Soil and water

Thunderstorms sometimes overnight and early on Saturday; bad weather is possible

Parts of Minnesota experienced severe thunderstorms and heavy rain Thursday night, and another batch of strong to severe thunderstorms are expected to ripple across Minnesota Friday night through early Saturday.

Here’s an excerpt from the Minnesota State Bureau of Climatology’s message about Thursday night’s showers in central Minnesota:

The storms slowly developed southward, with new cells forming on the western side of the complex and moving over previously affected areas. This led to prolonged and recurring bouts of intense precipitation, with rain totals well over three inches northwest of Little Falls, as well as St. Cloud and nearby communities. A small area near Randall and Cushing received extraordinary rainfall totals, causing US Highway 10 to be closed in both directions due to flooding in the area.

The highest rainfall total received was from the Soil & Water Conservation District‘s rain gauge reader near Cushing, and will be marked as “11 inches”, because the observer had noted that the rain had reached the 11 inch capacity of the rain gauge and that extra rain was just coming out of it. It is unclear how much rain actually fell. Another observer from the same network in Randall recorded 7.40 inches.

In the St. Cloud area, a CoCoRaHS observer at Sartell reported 7.11 inches, with 5.93 inches reported northwest of town, 5.50, and 4.86 inches at Sauk Rapids, 4, 61 inches reported at St. Joseph and 4.20 inches reported at St. Cloud proper. As of 9 a.m., St. Cloud Airport, several miles east of the city, recorded 3.81 inches.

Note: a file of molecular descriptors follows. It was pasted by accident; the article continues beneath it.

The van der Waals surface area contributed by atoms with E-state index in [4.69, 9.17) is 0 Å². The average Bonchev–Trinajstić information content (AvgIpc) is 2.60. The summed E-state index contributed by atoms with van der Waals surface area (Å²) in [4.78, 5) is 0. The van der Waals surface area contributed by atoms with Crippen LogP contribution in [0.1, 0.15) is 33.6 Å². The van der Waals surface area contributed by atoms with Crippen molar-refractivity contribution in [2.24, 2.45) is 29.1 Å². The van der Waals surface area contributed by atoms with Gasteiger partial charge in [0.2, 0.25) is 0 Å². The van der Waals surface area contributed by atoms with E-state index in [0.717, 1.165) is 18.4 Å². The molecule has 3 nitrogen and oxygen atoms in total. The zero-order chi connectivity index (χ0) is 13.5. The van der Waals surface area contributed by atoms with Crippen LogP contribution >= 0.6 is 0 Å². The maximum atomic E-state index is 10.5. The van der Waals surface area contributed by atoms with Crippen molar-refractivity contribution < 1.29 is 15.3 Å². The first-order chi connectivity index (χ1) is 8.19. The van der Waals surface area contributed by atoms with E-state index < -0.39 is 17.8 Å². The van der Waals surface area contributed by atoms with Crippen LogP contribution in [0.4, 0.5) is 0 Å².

Here is additional information on the heavy rains that fell on Thursday evening:

With saturated soils in central Minnesota, it wouldn’t take much additional rain to cause further flooding. There is a flood watch for several counties in central Minnesota from 10 p.m. this Friday to 8 a.m. Saturday:

Vigilance crue (green) from Friday 10 p.m. to Saturday 8 a.m.

National Weather Service

Severe weather outlook Friday evening/early Saturday

A cold front will roll out of the Dakotas Friday evening, and it will ignite areas of thunderstorms that will spread eastward Friday evening and overnight, persisting in eastern Minnesota and western Wisconsin through Saturday morning. Severe weather is expected, with the highest likelihood of severe weather in the west.

A severe thunderstorm watch continues through 9 p.m. Friday across much of North Dakota and northwestern Minnesota:

I expect more severe weather watches to be issued by the NWS Storm Prediction Center Friday night.

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7:30 p.m. Friday update

The NWS Storm Prediction Center issued a severe thunderstorm watch for much of western, central, and northern Minnesota through 3 a.m. Saturday:

Here are the details of the severe thunderstorm watch: